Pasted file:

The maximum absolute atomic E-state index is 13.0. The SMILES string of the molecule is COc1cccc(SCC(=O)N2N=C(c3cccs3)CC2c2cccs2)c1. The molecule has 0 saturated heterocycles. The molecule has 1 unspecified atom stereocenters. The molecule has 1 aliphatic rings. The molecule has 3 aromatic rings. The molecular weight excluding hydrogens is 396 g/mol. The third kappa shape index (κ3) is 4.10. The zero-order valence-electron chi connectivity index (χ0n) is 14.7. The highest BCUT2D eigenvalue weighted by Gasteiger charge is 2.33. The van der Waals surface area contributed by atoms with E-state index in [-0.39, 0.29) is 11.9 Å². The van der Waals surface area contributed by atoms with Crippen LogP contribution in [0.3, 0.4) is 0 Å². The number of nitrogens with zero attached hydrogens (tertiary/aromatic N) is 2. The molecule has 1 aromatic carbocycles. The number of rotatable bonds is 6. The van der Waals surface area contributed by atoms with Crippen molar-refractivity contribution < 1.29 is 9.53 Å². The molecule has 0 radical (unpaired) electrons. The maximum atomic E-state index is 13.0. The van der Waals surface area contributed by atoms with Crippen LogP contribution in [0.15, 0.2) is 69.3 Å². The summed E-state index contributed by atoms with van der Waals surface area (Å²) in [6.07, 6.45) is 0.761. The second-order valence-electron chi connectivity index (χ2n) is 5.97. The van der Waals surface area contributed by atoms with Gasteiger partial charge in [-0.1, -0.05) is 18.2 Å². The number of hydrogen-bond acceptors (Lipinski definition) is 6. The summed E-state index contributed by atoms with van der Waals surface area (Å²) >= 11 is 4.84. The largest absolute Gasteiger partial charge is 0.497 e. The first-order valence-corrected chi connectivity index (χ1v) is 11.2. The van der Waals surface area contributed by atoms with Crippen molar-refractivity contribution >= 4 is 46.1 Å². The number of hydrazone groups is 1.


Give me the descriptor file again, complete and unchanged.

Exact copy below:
The maximum absolute atomic E-state index is 13.0. The SMILES string of the molecule is COc1cccc(SCC(=O)N2N=C(c3cccs3)CC2c2cccs2)c1. The molecule has 0 saturated heterocycles. The molecule has 1 unspecified atom stereocenters. The molecule has 1 aliphatic rings. The molecule has 3 aromatic rings. The molecular weight excluding hydrogens is 396 g/mol. The third kappa shape index (κ3) is 4.10. The zero-order valence-electron chi connectivity index (χ0n) is 14.7. The highest BCUT2D eigenvalue weighted by Gasteiger charge is 2.33. The van der Waals surface area contributed by atoms with E-state index in [-0.39, 0.29) is 11.9 Å². The van der Waals surface area contributed by atoms with Crippen LogP contribution in [0.3, 0.4) is 0 Å². The number of nitrogens with zero attached hydrogens (tertiary/aromatic N) is 2. The molecule has 1 aromatic carbocycles. The number of rotatable bonds is 6. The van der Waals surface area contributed by atoms with Crippen molar-refractivity contribution < 1.29 is 9.53 Å². The molecule has 0 radical (unpaired) electrons. The maximum atomic E-state index is 13.0. The van der Waals surface area contributed by atoms with Crippen LogP contribution in [0.15, 0.2) is 69.3 Å². The summed E-state index contributed by atoms with van der Waals surface area (Å²) in [6.07, 6.45) is 0.761. The second-order valence-electron chi connectivity index (χ2n) is 5.97. The van der Waals surface area contributed by atoms with Gasteiger partial charge in [-0.1, -0.05) is 18.2 Å². The number of hydrogen-bond acceptors (Lipinski definition) is 6. The summed E-state index contributed by atoms with van der Waals surface area (Å²) >= 11 is 4.84. The largest absolute Gasteiger partial charge is 0.497 e. The first-order valence-corrected chi connectivity index (χ1v) is 11.2. The van der Waals surface area contributed by atoms with Crippen molar-refractivity contribution >= 4 is 46.1 Å². The number of hydrazone groups is 1.